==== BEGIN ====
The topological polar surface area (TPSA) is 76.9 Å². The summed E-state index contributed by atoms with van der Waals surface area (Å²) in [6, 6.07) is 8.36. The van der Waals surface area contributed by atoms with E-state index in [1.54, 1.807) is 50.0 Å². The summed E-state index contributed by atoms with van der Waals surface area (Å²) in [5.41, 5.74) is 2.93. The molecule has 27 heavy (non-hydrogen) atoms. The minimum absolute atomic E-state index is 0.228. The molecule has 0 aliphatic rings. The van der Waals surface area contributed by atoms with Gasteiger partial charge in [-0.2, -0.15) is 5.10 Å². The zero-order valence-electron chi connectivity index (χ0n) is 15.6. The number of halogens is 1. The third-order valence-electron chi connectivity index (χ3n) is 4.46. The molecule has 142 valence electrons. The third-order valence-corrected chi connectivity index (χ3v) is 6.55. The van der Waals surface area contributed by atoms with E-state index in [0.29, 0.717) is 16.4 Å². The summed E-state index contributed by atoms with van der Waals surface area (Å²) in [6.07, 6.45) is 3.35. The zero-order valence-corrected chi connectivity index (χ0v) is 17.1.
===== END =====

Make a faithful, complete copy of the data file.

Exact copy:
The topological polar surface area (TPSA) is 76.9 Å². The summed E-state index contributed by atoms with van der Waals surface area (Å²) in [6, 6.07) is 8.36. The van der Waals surface area contributed by atoms with E-state index in [1.54, 1.807) is 50.0 Å². The summed E-state index contributed by atoms with van der Waals surface area (Å²) in [5.41, 5.74) is 2.93. The molecule has 27 heavy (non-hydrogen) atoms. The minimum absolute atomic E-state index is 0.228. The molecule has 0 aliphatic rings. The van der Waals surface area contributed by atoms with Gasteiger partial charge in [-0.2, -0.15) is 5.10 Å². The zero-order valence-electron chi connectivity index (χ0n) is 15.6. The number of halogens is 1. The third-order valence-electron chi connectivity index (χ3n) is 4.46. The molecule has 142 valence electrons. The third-order valence-corrected chi connectivity index (χ3v) is 6.55. The van der Waals surface area contributed by atoms with E-state index in [0.29, 0.717) is 16.4 Å². The summed E-state index contributed by atoms with van der Waals surface area (Å²) in [6.07, 6.45) is 3.35. The zero-order valence-corrected chi connectivity index (χ0v) is 17.1.